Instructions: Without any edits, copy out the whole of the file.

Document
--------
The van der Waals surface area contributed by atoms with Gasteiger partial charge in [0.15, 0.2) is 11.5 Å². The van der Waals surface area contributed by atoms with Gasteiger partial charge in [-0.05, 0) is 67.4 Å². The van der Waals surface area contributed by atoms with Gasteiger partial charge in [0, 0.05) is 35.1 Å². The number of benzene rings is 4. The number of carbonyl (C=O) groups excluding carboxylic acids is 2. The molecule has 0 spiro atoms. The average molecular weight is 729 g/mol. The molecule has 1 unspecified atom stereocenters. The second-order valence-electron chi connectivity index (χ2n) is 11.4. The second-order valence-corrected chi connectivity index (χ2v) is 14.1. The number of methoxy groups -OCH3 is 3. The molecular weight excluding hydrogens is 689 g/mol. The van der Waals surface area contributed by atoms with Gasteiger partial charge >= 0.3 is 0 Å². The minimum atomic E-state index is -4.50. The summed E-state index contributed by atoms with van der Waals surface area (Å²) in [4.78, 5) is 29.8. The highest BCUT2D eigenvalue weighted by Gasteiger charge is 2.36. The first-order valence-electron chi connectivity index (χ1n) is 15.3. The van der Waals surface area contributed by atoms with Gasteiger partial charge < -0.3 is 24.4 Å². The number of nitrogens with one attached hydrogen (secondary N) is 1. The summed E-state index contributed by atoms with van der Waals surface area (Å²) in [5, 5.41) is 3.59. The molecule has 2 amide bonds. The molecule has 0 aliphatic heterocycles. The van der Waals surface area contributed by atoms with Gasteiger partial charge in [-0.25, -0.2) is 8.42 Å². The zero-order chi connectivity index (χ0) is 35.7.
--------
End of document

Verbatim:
The van der Waals surface area contributed by atoms with Gasteiger partial charge in [0.15, 0.2) is 11.5 Å². The van der Waals surface area contributed by atoms with Gasteiger partial charge in [-0.05, 0) is 67.4 Å². The van der Waals surface area contributed by atoms with Gasteiger partial charge in [0, 0.05) is 35.1 Å². The number of benzene rings is 4. The number of carbonyl (C=O) groups excluding carboxylic acids is 2. The molecule has 0 spiro atoms. The average molecular weight is 729 g/mol. The molecule has 1 unspecified atom stereocenters. The second-order valence-electron chi connectivity index (χ2n) is 11.4. The second-order valence-corrected chi connectivity index (χ2v) is 14.1. The number of methoxy groups -OCH3 is 3. The molecular weight excluding hydrogens is 689 g/mol. The van der Waals surface area contributed by atoms with Gasteiger partial charge >= 0.3 is 0 Å². The minimum atomic E-state index is -4.50. The summed E-state index contributed by atoms with van der Waals surface area (Å²) in [4.78, 5) is 29.8. The highest BCUT2D eigenvalue weighted by Gasteiger charge is 2.36. The first-order valence-electron chi connectivity index (χ1n) is 15.3. The van der Waals surface area contributed by atoms with Gasteiger partial charge < -0.3 is 24.4 Å². The number of nitrogens with one attached hydrogen (secondary N) is 1. The summed E-state index contributed by atoms with van der Waals surface area (Å²) in [5, 5.41) is 3.59. The molecule has 2 amide bonds. The molecule has 0 aliphatic heterocycles. The van der Waals surface area contributed by atoms with Gasteiger partial charge in [-0.25, -0.2) is 8.42 Å². The zero-order chi connectivity index (χ0) is 35.7.